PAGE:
Inactivation of the Mgat1 gene in oocytes impairs oogenesis, but embryos lacking complex and hybrid N-glycans develop and implant

Shaolin Shi, Suzannah A. Williams, Antti Seppo, Henry Kurniawan, Wei Chen, Zhengyi Ye, Jamey D. Marth, Pamela Stanley

Research output: Contribution to journalArticle

74 Scopus citations

Abstract

Complex and hybrid N-glycans contain sugar residues that have been implicated in fertilization, compaction of the embryo, and implantation. Inactivation of the Mgat1 gene responsible for their synthesis is embryonic lethal, but homozygous mutant blastocysts are phenotypically normal due to the presence of maternal Mgat1 gene transcripts. To identify roles for complex and hybrid N-glycans in oogenesis and preimplantation development, the Mgat1 gene in oocytes was deleted by using a ZP3Cre recombinase transgene. All mutant oocytes had an altered zona pellucida (ZP) that was thinner than the control ZP, and they did not possess complex N-glycans but contained ZP1, ZP2, and ZP3 glycoproteins. Mutant eggs were fertilized, all embryos implanted, and heterozygotes developed to birth. However, mutant females had decreased fertility, yielded fewer eggs after stimulation with gonadotropins, and produced a reduced number of preimplantation embryos and less progeny than controls. About 25% of embryonic day 3.5 (E3.5) embryos derived from mutant eggs were severely retarded in development, even when they were heterozygous and expressed complex N-glycans. Thus, a proportion of Mgat1-/- oocytes were developmentally compromised. Surprisingly, mutant eggs also gave rise to Mgat1-/- embryos that developed normally, implanted, and progressed to E9.5. Therefore, complex or hybrid N-glycans are required at some stage of oogenesis for the generation of a developmentally competent oocyte, but fertilization, blastogenesis, and implantation may proceed in their absence.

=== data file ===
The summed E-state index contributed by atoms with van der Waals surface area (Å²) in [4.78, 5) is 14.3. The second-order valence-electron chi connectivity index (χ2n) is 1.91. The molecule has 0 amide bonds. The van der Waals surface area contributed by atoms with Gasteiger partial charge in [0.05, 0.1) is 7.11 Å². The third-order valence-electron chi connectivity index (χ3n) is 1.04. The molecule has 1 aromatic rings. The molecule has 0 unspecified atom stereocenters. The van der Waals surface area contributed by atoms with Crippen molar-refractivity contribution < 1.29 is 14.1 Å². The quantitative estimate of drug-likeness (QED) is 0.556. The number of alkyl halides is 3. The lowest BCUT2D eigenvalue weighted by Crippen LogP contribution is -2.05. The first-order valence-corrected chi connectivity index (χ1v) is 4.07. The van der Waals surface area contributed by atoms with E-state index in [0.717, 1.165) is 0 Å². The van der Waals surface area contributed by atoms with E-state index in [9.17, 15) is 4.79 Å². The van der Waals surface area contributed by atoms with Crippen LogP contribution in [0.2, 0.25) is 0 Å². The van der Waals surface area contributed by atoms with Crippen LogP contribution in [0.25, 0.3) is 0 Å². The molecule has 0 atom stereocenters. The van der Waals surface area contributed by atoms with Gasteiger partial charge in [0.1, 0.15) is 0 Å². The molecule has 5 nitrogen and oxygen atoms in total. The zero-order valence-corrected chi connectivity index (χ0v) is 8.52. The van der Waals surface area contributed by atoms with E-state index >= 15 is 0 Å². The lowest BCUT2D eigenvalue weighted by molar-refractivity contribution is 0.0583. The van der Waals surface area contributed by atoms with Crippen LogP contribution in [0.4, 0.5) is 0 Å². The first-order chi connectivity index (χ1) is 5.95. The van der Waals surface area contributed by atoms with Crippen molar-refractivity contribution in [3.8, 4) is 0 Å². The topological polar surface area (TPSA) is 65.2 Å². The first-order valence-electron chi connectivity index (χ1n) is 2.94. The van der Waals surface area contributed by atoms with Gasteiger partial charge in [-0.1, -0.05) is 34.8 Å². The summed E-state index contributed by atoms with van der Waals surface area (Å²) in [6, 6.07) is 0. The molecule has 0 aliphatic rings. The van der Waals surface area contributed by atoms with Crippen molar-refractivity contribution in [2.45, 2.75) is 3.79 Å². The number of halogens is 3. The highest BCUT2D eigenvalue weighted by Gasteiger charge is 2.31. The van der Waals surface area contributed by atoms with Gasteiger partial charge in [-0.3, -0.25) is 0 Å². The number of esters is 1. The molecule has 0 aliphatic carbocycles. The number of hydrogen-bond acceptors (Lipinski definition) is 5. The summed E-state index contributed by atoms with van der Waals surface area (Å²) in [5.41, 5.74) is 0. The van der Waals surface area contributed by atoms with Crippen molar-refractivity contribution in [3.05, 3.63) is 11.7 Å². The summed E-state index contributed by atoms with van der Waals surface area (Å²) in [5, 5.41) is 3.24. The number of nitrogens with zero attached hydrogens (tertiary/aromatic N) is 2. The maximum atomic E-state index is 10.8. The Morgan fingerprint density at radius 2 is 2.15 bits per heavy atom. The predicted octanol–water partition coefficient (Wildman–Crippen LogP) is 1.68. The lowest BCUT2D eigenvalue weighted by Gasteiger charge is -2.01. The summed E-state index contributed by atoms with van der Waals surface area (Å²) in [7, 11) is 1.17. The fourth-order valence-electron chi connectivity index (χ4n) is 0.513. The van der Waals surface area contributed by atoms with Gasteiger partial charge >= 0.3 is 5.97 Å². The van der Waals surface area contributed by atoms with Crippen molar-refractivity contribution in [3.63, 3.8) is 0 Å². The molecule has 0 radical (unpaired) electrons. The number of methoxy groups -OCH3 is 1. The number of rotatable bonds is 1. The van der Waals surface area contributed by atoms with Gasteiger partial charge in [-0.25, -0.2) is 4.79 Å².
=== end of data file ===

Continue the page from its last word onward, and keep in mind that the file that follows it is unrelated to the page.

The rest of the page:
Original languageEnglish (US)
Pages (from-to)9920-9929
Number of pages10
JournalMolecular and cellular biology
Volume24
Issue number22
DOIs
StatePublished - Nov 2004

ASJC Scopus subject areas

  • Molecular Biology
  • Cell Biology

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